The convergent evolutionary track that the band has taken with the likes of Nine Inch Nails on Underneath does yield some familiar fruit although, not with the flavor that one would expect. "The Easy Way" has hints of Trent Reznor's characteristicly clawing cry, but the undulating, layered grooves, soul swallowing sudden-death whirlpools, and hollow haul-of-mirrors breakdowns and outro swarm and smother any past impressions that one could be relied on to gain stable footing. Possibly more familiar is the Vein-esque spark and shudder of "In Fear," but even there, allusions to Code Orange's contemporaries do little to prepare the listener for the slowly binding melody of the paralytic bridge, or the eviscerating touch of the reverse skin-graph outro.
One of the more popular moments on Forever was the moody, ice-toned, haunted house "Bleeding in the Blur," where guitarist Reba Meyers' chiding, clean vocals foretell a cataclysmic mental breakdown, with the help of leaky reverb tainted grunge guitars. Weary clean singing is utilized on Underneath as well, but with differing effects. The vocals on "Autumn and Carbon" slither over the frozen mud of cool gritty guitar tones push along by a downpressing groove that feels like its dragging you along a wintery path just long enough to find a place in the dirt that is soft and damp enough to suffocate you in. And then there is the closer, "Underneath" which feels like it barrows its mind shaving electronics from some combination of Author & Punisher and Rammstein, lending the track texture and gravity on which to ground a man-hunting groove that chases you up a hill only to throw you over a steep drop into a pond of acid. The interplay between Meyers' off-puttingly sharp and vindictive vocal performance and drummer Jami Morgan's black saliva spraying, panther-like howl cooperate to seal the deal. The title track would seem to be the albums thesis and peak, but I would contend that there is another moment on Underneath that exemplified its vicious intentions with as much exactitude. "Sulfur Surrounding" sees another intertwined, stranglehold like dance between Morgan and Meyers, accompanied by the lashing whip of weeping hooks, bone dislodging rattle of peeling electronics, and a transforming serrated groove that never cuts you the same way twice. Even with an absence any death vocals, "Sulfer Surrounding" allows the full dynamic range of the band's sound to emerge from the fog of insurgency to be revealed in its full and awful magnitude and beauty. It's enough to turn your hair white at the roots.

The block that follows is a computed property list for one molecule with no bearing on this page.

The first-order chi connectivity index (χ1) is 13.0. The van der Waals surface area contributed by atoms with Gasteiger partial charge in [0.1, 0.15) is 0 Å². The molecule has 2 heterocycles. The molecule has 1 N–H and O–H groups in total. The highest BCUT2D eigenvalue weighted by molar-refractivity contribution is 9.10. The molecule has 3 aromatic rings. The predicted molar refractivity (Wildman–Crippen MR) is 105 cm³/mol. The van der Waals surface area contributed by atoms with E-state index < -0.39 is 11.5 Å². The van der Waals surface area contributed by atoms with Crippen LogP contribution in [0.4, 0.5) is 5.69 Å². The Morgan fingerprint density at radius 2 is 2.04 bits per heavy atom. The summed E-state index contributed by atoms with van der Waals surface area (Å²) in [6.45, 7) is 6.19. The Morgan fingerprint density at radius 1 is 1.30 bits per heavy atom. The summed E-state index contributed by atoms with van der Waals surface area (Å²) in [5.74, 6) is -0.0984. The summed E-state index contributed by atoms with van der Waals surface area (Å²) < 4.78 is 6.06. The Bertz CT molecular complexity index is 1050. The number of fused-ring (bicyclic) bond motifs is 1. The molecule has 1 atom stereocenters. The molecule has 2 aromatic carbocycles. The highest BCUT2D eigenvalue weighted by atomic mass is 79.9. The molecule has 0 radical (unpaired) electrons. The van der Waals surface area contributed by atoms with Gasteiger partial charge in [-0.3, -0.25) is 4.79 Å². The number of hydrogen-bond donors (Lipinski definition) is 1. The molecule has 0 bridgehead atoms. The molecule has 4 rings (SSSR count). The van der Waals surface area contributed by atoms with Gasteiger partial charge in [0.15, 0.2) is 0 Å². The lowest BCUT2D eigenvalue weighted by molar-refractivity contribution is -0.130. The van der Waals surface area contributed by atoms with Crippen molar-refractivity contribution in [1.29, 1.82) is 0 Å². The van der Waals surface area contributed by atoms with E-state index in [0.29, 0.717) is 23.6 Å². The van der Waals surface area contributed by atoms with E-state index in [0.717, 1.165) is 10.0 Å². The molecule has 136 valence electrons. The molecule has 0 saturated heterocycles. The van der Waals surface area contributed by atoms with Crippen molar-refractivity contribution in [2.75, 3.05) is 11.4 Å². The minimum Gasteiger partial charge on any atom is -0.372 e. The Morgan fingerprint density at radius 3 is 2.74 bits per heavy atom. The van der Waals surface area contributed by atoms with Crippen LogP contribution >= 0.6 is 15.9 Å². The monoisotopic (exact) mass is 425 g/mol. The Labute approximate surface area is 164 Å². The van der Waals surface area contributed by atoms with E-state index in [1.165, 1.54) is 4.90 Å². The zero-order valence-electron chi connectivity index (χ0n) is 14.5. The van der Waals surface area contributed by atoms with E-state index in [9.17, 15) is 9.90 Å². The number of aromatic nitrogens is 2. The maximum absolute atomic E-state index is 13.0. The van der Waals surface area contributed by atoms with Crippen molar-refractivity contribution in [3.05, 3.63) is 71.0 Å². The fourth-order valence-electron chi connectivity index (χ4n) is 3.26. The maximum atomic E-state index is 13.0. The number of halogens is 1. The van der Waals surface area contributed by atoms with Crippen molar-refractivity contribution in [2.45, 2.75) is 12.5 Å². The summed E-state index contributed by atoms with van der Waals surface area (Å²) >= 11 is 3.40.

It's hard to get your mind around everything that happens on Underneath in one sitting, or even ten, as the Code Orange has packed so many ideas into the album's almost fifty-minutes run time to fill a trilogy of releases. And even then, the trio could hardly expound upon Underneath's finer details to exhaustion. Underneath is a Pandora-like fount of misery and complex emotional catharsis that I feel I could allow myself to sink into and never touch the bottom. A perpetual relapse into a sarcophagus of insatiable hunger. Code Orange has reset the scales of heaviness with this Underneath. Believe the hype.
Mick is always writing about something he's heard. Possibly even something you'd like. You can read his stuff over at I Thought I Heard a Sound Blog.
9.0 / 10